Preparing for a talk on divestment from fossil fuels for today I've been reading much on the pro's and cons of the debate. Almost all of the negative writing I have found comes from sources funded by the fossil fuel industry - e.g. Exxon, Koch Brothers, etc.. It's one thing to lobby - Exxon spent $27.5 million alone lobbying against climate change in 2009. but the activity of some of the big players in the fossil fuel industry has gone well beyond lobbying.
Scientific American reported on a study out of Drexel University in late 2013 that showed that between 2003-2010 more than 100 foundations have unloaded $558 million to climate denial organizations through untraceable third party foundations.Those numbers have escalated in recent years while the traceable funds from the likes of Exxon and Koch brothers have dried up.
If this wasn't troubling enough, Mother Jones reported this week that Koch Brothers (Koch Industries is huge player in fossil fuel industry) are in the process of collecting and spending $889 million in the 2016 elections. In one of the recent donor gatherings they already raised $249 million. If you don't believe money is corrupting our democracy you might want to check your pulse!
In almost every anti-divestment article I've read in the last month, there is rarely any mention of concerns about climate change. Often the authors raise canards about how divesting from fossil fuels will hurt the poorest of the poor - as if these generous benefactors have ever shown any real concern for our brethren as they line the pockets of the executives with more and more of the profits. Exxon's CEO only made $40 million in 2012, but had to take a cut to $27 million in 2013.
South African Archbishop Desmond Tutu, champion of the the anti-apartheid movement and the divestment movement that helped turn the world away from support for apartheid, has made a more compelling moral case for divestment from fossil fuels.
"Just as we argued in the 1980s that those who conducted business with apartheid South Africa were aiding and abetting an immoral system, today we say nobody should profit from the rising temperatures, seas and human suffering caused by the burning of fossil fuels."
Or watch this compelling three minute video of him discussing the issue in more length. Likewise leaders like Ban Ki Moon and Christina Figueres, UN Climate chief have made similar appeals.
‘The continued and dangerous rise in greenhouse gases in the atmosphere is in large part the direct result of past investments in energy and mobility systems based on the use of fossil fuels. New investments must now assist in reversing this unsustainable trend, and quickly if the world is to have a chance of staying under a 20C temperature rise.’(Figueres)
Despite the floods of money backing the attacks on the divestment movement, globally churches, local governments and universities are joining the cause. Just this week the faculty at the University of British Columbia voted 62% in favor of divestment. David Green, an economics professor there made perhaps one of the tightest arguments in support of that action.
The second is to question those rules; to step back and look for a way to change the rules; to change the social norm. This, to me, is part of the role of a university. If we don’t ask the big questions about what is really driving our problems and how to get society to change, who will?"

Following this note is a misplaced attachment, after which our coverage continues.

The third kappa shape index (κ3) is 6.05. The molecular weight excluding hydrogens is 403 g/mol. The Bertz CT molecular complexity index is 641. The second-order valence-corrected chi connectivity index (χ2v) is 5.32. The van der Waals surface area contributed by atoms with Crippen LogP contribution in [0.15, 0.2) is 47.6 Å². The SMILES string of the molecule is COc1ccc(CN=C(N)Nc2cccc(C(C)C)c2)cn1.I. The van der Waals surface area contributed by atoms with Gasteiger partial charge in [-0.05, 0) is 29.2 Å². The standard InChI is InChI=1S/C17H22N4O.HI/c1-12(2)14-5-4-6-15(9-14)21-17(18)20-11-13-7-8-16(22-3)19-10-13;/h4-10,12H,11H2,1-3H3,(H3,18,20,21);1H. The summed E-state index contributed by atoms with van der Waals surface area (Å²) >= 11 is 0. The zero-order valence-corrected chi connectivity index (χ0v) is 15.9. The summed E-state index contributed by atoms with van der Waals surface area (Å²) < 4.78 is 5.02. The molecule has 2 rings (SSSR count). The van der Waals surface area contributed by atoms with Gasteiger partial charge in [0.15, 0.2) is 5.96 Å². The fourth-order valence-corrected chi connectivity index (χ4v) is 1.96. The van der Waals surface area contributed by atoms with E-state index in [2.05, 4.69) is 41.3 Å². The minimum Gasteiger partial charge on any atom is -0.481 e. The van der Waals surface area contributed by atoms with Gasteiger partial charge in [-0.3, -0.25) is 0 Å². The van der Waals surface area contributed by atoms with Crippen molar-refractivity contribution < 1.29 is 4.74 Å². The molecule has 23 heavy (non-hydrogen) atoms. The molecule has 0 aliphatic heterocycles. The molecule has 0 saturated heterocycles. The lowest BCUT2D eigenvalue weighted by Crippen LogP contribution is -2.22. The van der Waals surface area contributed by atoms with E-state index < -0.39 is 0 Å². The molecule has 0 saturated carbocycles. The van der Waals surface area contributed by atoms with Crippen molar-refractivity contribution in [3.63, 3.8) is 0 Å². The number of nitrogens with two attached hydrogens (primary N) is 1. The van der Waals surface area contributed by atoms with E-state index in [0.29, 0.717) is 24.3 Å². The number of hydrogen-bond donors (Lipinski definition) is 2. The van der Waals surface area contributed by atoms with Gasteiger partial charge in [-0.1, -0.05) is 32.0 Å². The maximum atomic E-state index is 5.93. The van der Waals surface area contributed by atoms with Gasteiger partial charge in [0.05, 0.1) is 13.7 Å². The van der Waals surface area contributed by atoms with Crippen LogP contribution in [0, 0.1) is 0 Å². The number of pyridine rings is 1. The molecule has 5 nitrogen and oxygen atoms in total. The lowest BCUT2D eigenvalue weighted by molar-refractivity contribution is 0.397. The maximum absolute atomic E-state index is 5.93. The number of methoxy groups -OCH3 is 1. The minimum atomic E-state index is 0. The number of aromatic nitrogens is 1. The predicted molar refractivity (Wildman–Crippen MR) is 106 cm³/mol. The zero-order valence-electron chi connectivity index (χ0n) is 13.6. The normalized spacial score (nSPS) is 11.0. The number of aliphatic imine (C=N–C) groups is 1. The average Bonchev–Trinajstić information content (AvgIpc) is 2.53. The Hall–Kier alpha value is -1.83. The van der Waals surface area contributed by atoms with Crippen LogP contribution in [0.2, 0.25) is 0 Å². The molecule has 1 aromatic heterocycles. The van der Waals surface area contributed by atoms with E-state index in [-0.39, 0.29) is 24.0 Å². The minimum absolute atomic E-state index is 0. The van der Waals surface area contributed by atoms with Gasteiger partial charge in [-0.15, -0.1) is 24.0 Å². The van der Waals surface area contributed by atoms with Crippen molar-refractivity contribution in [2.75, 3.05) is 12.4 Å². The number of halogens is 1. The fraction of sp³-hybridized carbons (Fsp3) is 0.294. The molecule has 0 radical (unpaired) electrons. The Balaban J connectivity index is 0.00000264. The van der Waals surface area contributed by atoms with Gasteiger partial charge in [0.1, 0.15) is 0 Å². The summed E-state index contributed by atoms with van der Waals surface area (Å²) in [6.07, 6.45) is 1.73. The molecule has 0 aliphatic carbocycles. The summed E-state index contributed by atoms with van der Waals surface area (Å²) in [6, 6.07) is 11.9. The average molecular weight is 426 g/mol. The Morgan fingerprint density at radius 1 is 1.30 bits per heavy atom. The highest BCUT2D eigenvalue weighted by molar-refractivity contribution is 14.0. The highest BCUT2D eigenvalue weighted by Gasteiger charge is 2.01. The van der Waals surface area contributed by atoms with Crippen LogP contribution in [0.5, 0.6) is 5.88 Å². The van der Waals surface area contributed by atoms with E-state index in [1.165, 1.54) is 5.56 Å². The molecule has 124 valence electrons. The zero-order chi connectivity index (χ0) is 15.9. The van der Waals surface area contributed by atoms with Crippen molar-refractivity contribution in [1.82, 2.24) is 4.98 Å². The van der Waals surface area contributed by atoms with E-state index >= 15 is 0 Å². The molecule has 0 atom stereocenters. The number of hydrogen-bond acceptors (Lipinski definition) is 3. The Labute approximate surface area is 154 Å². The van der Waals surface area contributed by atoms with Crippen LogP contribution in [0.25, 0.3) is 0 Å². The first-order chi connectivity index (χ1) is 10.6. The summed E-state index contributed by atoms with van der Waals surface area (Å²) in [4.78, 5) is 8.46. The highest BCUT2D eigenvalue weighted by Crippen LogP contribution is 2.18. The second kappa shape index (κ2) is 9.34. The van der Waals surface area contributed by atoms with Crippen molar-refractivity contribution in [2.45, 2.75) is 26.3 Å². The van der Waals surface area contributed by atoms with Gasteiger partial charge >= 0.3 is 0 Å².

PhD resource economist, Dr. Julie Gorte, Vice President for Sustainable Investing at Pax World Fund wrote cogently in their September 2013 newsletter, ESG Matters,
"Climate change isn’t a wolf at the door, it’s more like termites in the woodwork; it unfolds in episodes named Katrina or Sandy or the long-term drought in the Sahel, it is the foundation for nine western cities’ impending water crises. It is also a crisis in which the perpetrators and the victims are not necessarily the same people, nor even in the same generation. It’s not something that accommodates quick, cheap fixes; to solve it will take millions of people, thousands of government entities, and tens of thousands of companies acting toward more or less the same end for a considerable period of time. "
One's take on this issue, assuming you align with the near consensus that climate change is on and it's human induced, seems to mostly correlate with how urgent one sees the need for response.The most recent study in Nature shows the basic math that scientists are using,
“Our results suggest that, globally, a third of oil reserves, half of gas reserves and over 80 per cent of current coal reserves should remain unused from 2010 to 2050 in order to meet the target of 2 °C. We show that development of resources in the Arctic and any increase in unconventional oil production are incommensurate with efforts to limit average global warming to 2 °C.” (Nature 517, 187–190 (08 January 2015)
Professor James Engell of Harvard writes:
“The fossil-fuel companies are decent investments only under two assumptions: first, the oil and gas and coal they own in the ground shall be sold and burned. Second, they shall continue to find more oil and gas and coal and shall sell that to be burned, too. Any investor in them must want this to happen, and any investor is putting up money to make this happen with all deliberate speed.”
If one needs a reason to reconsider their complacency on this issue I would refer them to the enlightening explanation of growth by the late University of Colorado physics professor, Al Bartlett, who believed that "The greatest shortcoming of the human race is our inability to understand the exponential function."
This three minute video explanation from his classroom should have some who think the push towards divestment is misplaced, understand how some of us feel the urgency that propels us to call for divestment from fossil fuels and to rapidly re-invest in energy conservation, efficiency, and renewable forms of power.